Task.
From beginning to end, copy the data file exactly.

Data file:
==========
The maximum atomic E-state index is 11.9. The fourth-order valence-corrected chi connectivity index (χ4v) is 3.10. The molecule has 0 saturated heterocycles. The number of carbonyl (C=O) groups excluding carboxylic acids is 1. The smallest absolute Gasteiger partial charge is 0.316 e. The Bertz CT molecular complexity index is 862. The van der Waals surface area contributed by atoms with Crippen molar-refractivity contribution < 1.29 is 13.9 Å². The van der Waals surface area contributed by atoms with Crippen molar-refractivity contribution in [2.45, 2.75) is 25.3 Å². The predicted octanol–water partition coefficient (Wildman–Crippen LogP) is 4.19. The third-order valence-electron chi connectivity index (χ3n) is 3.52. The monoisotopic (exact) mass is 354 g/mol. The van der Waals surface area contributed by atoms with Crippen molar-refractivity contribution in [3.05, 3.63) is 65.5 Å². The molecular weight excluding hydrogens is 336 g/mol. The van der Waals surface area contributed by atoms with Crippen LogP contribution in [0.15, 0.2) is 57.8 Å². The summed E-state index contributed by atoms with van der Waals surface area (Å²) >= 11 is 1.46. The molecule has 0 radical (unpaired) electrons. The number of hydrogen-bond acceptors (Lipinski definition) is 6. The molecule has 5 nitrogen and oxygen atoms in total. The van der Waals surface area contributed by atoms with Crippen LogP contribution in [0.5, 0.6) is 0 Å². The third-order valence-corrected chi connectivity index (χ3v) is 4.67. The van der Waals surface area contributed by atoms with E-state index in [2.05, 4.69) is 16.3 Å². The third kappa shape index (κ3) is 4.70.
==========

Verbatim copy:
The maximum atomic E-state index is 11.9. The fourth-order valence-corrected chi connectivity index (χ4v) is 3.10. The molecule has 0 saturated heterocycles. The number of carbonyl (C=O) groups excluding carboxylic acids is 1. The smallest absolute Gasteiger partial charge is 0.316 e. The Bertz CT molecular complexity index is 862. The van der Waals surface area contributed by atoms with Crippen molar-refractivity contribution < 1.29 is 13.9 Å². The van der Waals surface area contributed by atoms with Crippen molar-refractivity contribution in [2.45, 2.75) is 25.3 Å². The predicted octanol–water partition coefficient (Wildman–Crippen LogP) is 4.19. The third-order valence-electron chi connectivity index (χ3n) is 3.52. The monoisotopic (exact) mass is 354 g/mol. The van der Waals surface area contributed by atoms with Crippen molar-refractivity contribution in [3.05, 3.63) is 65.5 Å². The molecular weight excluding hydrogens is 336 g/mol. The van der Waals surface area contributed by atoms with Crippen LogP contribution in [0.15, 0.2) is 57.8 Å². The summed E-state index contributed by atoms with van der Waals surface area (Å²) >= 11 is 1.46. The molecule has 0 radical (unpaired) electrons. The number of hydrogen-bond acceptors (Lipinski definition) is 6. The molecule has 5 nitrogen and oxygen atoms in total. The van der Waals surface area contributed by atoms with Crippen LogP contribution in [0.5, 0.6) is 0 Å². The third-order valence-corrected chi connectivity index (χ3v) is 4.67. The van der Waals surface area contributed by atoms with E-state index in [2.05, 4.69) is 16.3 Å². The third kappa shape index (κ3) is 4.70.